The slaver-slaughtering clip I posted above (from last season’s second-to-last episode, "Battle of the Bastards") gave us a glimpse of what the "Dany dunking" scenario would look like. If anything, it understated her pets’ capacity for carnage, given that Rhaegal and Viserion had long been confined to the catacombs, and that all of the dragons have undergone a growth spurt since Season 6. It doesn’t seem like so long ago that Drogon, Rhaegal, and Viserion were either egg-sized or out of control. Now they’re enormous, and they do what Dany says. According to one of Season 7’s directors, Matt Shakman, Drogon (the biggest of the three) is now as big as a Boeing 747 and barfs flames 30 feet in diameter, wide enough to simultaneously incinerate more than four Zombie Gregors laid end to end.

There’s plenty of precedent for dragon-related destruction in the Targaryens’ greatest hits, most notably the so-called "Field of Fire," in which Aegon the Conqueror (the founder of the Targaryens’ Westerosi dynasty) deployed all three of his dragons — Balerion, Vhagar, and Meraxes — at once for the first and only time, against an army that outnumbered his own conscripted soldiers 5–1. Four thousand of Aegon’s enemies burned, and the survivors said "Uncle" and bent the knee, provided they still had one. You may also remember Balerion from his work at Harrenhal, where Aegon skipped the expected siege and ordered his mount to melt the fortress’s towers from above. Walls don’t work against dragons, which makes them useful as scouts even when they aren’t busy burninating.

Even though both Balerion and Vhagar lived in an era of near-constant combat (and eventually, dragon-on-dragon violence), they fought on for close to two centuries and Balerion died of old age. That bodes well for Dany’s dragons, who have no natural rivals. It’s easy to imagine a Sherman’s March–style rampage into enemy territory, followed by a Dothraki/Unsullied assault on softened-up defenses. Nor does it seem as if the dragons would be daunted by the White Walkers’ undead army. Wights aren’t fans of fire.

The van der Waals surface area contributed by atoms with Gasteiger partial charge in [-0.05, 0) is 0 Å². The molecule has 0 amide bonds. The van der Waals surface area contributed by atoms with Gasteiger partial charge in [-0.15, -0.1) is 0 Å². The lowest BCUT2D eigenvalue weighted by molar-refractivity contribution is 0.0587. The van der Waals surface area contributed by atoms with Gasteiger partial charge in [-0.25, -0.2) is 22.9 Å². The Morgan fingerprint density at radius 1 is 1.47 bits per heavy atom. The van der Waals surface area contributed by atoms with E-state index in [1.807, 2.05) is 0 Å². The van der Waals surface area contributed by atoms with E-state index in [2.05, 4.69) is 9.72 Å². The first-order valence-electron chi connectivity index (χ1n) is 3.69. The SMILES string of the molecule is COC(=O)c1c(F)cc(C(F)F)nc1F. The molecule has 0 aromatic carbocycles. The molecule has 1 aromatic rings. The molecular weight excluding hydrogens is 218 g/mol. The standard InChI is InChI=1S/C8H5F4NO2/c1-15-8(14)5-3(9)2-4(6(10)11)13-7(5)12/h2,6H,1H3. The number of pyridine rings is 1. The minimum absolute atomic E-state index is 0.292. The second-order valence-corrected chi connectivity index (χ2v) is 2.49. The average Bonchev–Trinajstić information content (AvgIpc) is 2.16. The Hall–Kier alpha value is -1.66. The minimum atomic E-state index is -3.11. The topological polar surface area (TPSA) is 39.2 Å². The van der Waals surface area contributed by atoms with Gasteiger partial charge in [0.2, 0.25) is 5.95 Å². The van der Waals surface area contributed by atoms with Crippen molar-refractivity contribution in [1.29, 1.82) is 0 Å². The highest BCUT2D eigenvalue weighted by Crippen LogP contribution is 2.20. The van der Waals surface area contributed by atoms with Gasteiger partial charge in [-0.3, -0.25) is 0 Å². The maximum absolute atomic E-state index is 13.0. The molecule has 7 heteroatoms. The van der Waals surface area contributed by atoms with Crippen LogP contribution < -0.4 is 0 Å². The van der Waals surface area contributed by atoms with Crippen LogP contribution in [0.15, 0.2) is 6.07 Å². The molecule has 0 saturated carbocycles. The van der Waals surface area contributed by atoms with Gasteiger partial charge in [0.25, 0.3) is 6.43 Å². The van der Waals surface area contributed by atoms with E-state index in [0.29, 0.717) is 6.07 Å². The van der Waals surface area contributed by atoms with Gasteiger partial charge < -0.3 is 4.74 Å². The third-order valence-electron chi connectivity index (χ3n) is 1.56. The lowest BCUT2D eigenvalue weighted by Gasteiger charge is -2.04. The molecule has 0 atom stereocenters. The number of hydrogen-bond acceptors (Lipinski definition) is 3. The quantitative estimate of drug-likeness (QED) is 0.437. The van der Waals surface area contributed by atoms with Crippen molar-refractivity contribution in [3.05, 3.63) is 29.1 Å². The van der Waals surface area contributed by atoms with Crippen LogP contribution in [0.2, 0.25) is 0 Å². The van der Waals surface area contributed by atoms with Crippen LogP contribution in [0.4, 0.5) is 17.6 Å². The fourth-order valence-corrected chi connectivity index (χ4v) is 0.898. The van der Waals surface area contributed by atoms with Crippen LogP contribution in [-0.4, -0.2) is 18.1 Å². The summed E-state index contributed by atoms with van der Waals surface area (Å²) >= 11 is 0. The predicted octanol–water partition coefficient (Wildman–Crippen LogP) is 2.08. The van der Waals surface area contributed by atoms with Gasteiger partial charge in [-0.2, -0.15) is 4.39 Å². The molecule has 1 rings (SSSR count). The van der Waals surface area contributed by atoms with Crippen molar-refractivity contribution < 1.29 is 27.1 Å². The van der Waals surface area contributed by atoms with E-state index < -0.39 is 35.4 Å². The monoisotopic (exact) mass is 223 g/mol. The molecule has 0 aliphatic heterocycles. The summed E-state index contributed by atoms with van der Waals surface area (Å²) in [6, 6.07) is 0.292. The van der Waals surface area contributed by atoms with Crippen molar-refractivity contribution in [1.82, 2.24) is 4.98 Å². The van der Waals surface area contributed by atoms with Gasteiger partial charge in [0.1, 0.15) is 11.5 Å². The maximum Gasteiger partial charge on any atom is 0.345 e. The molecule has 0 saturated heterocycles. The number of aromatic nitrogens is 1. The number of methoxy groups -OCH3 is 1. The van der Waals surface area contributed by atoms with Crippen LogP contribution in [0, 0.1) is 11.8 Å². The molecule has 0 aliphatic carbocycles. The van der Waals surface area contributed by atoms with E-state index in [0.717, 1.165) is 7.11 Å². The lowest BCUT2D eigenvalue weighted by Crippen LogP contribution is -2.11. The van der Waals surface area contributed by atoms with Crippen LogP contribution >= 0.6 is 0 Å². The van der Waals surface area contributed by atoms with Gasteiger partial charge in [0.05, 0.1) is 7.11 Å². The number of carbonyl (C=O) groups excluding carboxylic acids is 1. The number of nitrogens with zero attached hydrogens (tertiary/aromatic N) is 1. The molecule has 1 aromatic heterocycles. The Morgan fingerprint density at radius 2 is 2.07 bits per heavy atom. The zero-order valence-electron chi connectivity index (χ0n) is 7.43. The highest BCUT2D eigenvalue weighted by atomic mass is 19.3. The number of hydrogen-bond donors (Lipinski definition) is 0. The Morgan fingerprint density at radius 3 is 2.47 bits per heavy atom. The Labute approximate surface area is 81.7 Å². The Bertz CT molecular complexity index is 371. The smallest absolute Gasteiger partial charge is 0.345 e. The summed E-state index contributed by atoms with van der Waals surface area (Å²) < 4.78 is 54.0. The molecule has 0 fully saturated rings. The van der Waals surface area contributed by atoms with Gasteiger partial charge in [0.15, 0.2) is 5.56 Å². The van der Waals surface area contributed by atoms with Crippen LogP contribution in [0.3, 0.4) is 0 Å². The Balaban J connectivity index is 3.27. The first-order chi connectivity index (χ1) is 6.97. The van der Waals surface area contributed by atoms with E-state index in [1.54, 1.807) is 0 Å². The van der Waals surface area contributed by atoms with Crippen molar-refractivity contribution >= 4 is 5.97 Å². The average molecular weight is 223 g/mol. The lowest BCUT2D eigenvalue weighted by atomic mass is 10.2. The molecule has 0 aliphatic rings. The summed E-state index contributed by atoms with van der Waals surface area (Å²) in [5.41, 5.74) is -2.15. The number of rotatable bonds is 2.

But even dragons have bad days. As George R. R. Martin wrote many missed deadlines ago, "It is no easy thing to slay a dragon, but it can be done." Even smallfolk can kill dragons — as long as those dragons are chained and indoors, and hundreds or thousands of the attackers are willing to be burned alive in the process. If the dragon can climb out of range, a war of attrition won’t work, but any place not protected by scales — which haven’t hardened fully on Dany’s adolescent dragon brood — are vulnerable to pointy objects.

Surface-to-air weaponry isn’t Westeros’s strong suit, and airborne dragons aren’t easy targets, but Meraxes met her end via a bolt in the eye from a Dornish proto-catapult. With luck and skill, a dragon at low altitude or on land can be felled by a spear or a fire-resistant weirwood arrow. (Weirwood: It’s not just for carving creepy faces.) In theory, there should be a simple solution to the altitude problem: fly high. But bad weather — which should be the default forecast in the Lands of Always Winter — can ground dragons, bringing them within reach of short-range projectiles. And if Dany cedes control of Rhaegal and Viserion to lieutenants with Targaryen blood, they might make a rookie rider mistake. Based on what we’ve seen of his battle tactics, Jon would totally land a dragon and continue the fight on foot rather than safely spewing fire from above.